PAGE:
Even as the 2nd World War was ending British troops were being used to reassert the pre-war status quo in places as wide apart as Greece and Vietnam. In Greece, after the Germans were forced out, there occurred civil strife between right-wing royalist forces and the left-wing National Popular Liberation Army (ELAS) which had borne the brunt of the fight against the Germans. British troops were ordered to intervene on the royalist side, prolonging the conflict and sparking an all-out civil war. With the odds now stacked against them, the ELAS forces were eventually defeated.

While the victorious Allies moved to build a new world order open to their manipulation and control, tensions often surfaced between them. In the Far East, Britain was suspicious of US intentions towards the old areas of European dominance. These issues were discussed among the Allies at Yalta in early 1945. Afterwards US President Roosevelt stated: ‘I suggested ... that Indo-China be set up under a trusteeship ... Stalin liked the idea, China liked the idea. The British didn’t like it. It might bust up their Empire, because if the Indo-Chinese were to work together and eventually get their independence the Burmese might do the same thing.’ [3]

Other European countries, like France and Holland, faced the loss of parts of their empires, because of the time it would take them to get their military forces back to the area. Britain, to stabilize its own colonial interests in the area, was determined to ensure Holland could return to dominate Indonesia and France to control Vietnam (Indo-China):

Throughout the war Churchill did his best to ensure the restoration of the pre-war Imperial status quo in Asia, American ideas of political emancipation for former French colonies were not to his liking. He knew well that independence is a contagious force, and that if allowed in Vietnam it might well spread to Burma and to India itself. Using every weapon in his formidable armoury, Churchill worked to scupper Roosevelt’s liberal policies, particularly over French Indo-China.[4]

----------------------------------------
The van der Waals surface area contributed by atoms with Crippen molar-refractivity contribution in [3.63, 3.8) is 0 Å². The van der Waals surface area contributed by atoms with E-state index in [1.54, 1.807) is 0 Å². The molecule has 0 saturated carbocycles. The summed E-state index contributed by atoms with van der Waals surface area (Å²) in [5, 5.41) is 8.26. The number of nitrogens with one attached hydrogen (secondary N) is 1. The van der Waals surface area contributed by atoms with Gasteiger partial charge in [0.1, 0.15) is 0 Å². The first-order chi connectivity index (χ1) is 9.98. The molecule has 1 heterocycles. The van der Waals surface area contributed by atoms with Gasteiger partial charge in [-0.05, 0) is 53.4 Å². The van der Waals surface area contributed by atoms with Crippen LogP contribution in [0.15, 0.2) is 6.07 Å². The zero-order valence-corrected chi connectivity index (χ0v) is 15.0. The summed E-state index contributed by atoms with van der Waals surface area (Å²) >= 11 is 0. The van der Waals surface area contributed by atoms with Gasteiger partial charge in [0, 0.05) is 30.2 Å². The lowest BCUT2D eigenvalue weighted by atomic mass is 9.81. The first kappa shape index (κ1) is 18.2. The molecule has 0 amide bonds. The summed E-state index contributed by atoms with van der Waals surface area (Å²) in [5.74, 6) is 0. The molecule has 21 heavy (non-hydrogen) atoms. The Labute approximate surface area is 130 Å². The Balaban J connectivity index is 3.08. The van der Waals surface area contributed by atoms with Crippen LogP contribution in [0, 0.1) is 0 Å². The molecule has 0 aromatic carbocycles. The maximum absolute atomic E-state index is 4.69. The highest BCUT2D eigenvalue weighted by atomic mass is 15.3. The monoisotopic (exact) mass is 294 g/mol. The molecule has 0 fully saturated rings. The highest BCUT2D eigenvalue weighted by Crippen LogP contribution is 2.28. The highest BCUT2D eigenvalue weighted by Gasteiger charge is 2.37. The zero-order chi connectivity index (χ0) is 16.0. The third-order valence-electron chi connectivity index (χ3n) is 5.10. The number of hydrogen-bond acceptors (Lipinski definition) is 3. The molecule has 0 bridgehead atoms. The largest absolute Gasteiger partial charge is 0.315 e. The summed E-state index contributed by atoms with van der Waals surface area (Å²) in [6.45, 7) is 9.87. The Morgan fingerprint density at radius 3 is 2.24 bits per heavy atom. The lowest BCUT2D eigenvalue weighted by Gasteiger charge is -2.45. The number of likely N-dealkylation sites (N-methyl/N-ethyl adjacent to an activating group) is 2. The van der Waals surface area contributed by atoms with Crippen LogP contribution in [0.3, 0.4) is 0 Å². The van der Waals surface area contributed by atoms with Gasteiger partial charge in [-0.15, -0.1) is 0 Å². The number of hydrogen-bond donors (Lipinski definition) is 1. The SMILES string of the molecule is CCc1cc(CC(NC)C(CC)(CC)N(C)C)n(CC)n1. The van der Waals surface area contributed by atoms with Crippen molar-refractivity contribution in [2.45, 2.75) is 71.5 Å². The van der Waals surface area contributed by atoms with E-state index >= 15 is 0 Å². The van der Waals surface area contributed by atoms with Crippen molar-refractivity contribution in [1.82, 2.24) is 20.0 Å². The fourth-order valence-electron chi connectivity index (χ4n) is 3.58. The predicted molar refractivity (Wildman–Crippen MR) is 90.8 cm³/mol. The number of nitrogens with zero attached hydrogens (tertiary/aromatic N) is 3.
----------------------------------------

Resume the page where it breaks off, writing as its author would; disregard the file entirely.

In both Vietnam and Indonesia nationalist movements, who in conjunction with the Allies had fought the Japanese, were about to come to power. In early September 1945, the Vietnamese made their Declaration of Independence: ‘We are convinced that the Allied nations, which at Teheran and San Francisco have acknowledged the principles of self-determination and equality of nations, will not refuse to acknowledge the independence of Vietnam.’ The Vietnamese went on to explain that they were ‘a people who have fought side by side with the Allies against the Fascists during these last years, such a people must be free and independent ... We, members of the Provisional government of the Democratic Republic of Vietnam, solemnly declare to the world that Vietnam has the right to be a free and independent country...’ [5]

Ho Chi Minh was one of the leaders of the Vietnamese independence struggle. Twenty-five years earlier he had stayed in London for a short period:

On October 25 [1920], the Sinn Féin Lord Mayor of Cork, Terence MacSwiney - a teacher, poet, dramatist and scholar - died on the seventy-fourth day of a hunger strike while in Brixton Prison, London. A young Vietnamese dishwasher in the Carlton Hotel, London, broke down and cried when he heard the news. “A nation which has such citizens will never surrender.” His name was Nguyen Ai Quoc who, in 1941, adopted the name of Ho Chi Minh and took the lessons of the Irish anti-imperialist fight to his own country.[6]

In 1945, as British troops first entered Saigon, they were welcomed by the people. They had arrived at a time when Ho Chi Minh and the Viet-Minh had widespread support throughout the country. The British commander, General Gracey, later wrote: ‘I was welcomed on arrival by the Viet-Minh ... I promptly kicked them out.’ [7]